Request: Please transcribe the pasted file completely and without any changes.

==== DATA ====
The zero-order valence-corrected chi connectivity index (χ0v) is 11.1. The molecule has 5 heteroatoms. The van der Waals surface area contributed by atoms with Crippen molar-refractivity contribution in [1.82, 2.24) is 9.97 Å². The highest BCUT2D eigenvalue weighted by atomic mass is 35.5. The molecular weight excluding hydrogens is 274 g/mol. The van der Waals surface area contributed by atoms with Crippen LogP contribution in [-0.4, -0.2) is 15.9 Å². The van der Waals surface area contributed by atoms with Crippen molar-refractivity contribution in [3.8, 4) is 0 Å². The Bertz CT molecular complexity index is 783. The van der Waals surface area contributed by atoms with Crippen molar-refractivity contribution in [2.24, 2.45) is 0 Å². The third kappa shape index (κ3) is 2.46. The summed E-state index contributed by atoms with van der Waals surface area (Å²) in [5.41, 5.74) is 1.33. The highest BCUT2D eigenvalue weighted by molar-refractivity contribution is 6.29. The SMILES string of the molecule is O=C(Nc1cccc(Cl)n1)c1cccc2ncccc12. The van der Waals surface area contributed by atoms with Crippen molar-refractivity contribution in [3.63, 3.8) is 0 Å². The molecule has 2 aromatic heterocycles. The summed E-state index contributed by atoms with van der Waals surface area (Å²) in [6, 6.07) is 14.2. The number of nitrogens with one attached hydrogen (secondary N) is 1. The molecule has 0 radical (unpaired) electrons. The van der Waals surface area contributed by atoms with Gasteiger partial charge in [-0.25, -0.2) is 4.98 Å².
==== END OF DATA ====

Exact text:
The zero-order valence-corrected chi connectivity index (χ0v) is 11.1. The molecule has 5 heteroatoms. The van der Waals surface area contributed by atoms with Crippen molar-refractivity contribution in [1.82, 2.24) is 9.97 Å². The highest BCUT2D eigenvalue weighted by atomic mass is 35.5. The molecular weight excluding hydrogens is 274 g/mol. The van der Waals surface area contributed by atoms with Crippen LogP contribution in [-0.4, -0.2) is 15.9 Å². The van der Waals surface area contributed by atoms with Crippen molar-refractivity contribution in [3.8, 4) is 0 Å². The Bertz CT molecular complexity index is 783. The van der Waals surface area contributed by atoms with Crippen molar-refractivity contribution in [2.24, 2.45) is 0 Å². The third kappa shape index (κ3) is 2.46. The summed E-state index contributed by atoms with van der Waals surface area (Å²) in [5.41, 5.74) is 1.33. The highest BCUT2D eigenvalue weighted by molar-refractivity contribution is 6.29. The SMILES string of the molecule is O=C(Nc1cccc(Cl)n1)c1cccc2ncccc12. The van der Waals surface area contributed by atoms with Crippen molar-refractivity contribution in [3.63, 3.8) is 0 Å². The molecule has 2 aromatic heterocycles. The summed E-state index contributed by atoms with van der Waals surface area (Å²) in [6, 6.07) is 14.2. The number of nitrogens with one attached hydrogen (secondary N) is 1. The molecule has 0 radical (unpaired) electrons. The van der Waals surface area contributed by atoms with Gasteiger partial charge in [-0.25, -0.2) is 4.98 Å².